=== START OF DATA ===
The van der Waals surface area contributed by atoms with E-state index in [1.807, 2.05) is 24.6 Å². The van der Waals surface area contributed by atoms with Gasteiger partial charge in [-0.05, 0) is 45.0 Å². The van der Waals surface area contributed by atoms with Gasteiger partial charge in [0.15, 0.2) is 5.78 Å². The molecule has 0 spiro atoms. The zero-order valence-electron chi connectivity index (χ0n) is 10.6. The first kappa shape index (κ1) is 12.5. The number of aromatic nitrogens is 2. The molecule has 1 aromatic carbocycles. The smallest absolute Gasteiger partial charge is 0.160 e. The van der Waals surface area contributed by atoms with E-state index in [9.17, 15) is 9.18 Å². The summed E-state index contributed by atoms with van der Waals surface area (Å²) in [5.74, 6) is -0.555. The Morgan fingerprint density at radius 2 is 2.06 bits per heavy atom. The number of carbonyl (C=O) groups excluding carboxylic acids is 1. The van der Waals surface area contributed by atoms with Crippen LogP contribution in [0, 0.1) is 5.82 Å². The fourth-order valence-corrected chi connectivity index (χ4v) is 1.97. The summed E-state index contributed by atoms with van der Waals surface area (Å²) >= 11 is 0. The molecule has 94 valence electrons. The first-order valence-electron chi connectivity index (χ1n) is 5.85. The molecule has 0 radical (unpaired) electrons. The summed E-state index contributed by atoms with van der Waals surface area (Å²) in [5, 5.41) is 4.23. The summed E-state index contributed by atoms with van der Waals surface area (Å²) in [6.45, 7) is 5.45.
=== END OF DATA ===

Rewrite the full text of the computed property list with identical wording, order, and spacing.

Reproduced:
The van der Waals surface area contributed by atoms with E-state index in [1.807, 2.05) is 24.6 Å². The van der Waals surface area contributed by atoms with Gasteiger partial charge in [-0.05, 0) is 45.0 Å². The van der Waals surface area contributed by atoms with Gasteiger partial charge in [0.15, 0.2) is 5.78 Å². The molecule has 0 spiro atoms. The zero-order valence-electron chi connectivity index (χ0n) is 10.6. The first kappa shape index (κ1) is 12.5. The number of aromatic nitrogens is 2. The molecule has 1 aromatic carbocycles. The smallest absolute Gasteiger partial charge is 0.160 e. The van der Waals surface area contributed by atoms with E-state index in [9.17, 15) is 9.18 Å². The summed E-state index contributed by atoms with van der Waals surface area (Å²) in [5.74, 6) is -0.555. The Morgan fingerprint density at radius 2 is 2.06 bits per heavy atom. The number of carbonyl (C=O) groups excluding carboxylic acids is 1. The van der Waals surface area contributed by atoms with Crippen LogP contribution in [0, 0.1) is 5.82 Å². The fourth-order valence-corrected chi connectivity index (χ4v) is 1.97. The summed E-state index contributed by atoms with van der Waals surface area (Å²) >= 11 is 0. The molecule has 94 valence electrons. The first-order valence-electron chi connectivity index (χ1n) is 5.85. The molecule has 0 radical (unpaired) electrons. The summed E-state index contributed by atoms with van der Waals surface area (Å²) in [5, 5.41) is 4.23. The summed E-state index contributed by atoms with van der Waals surface area (Å²) in [6.45, 7) is 5.45.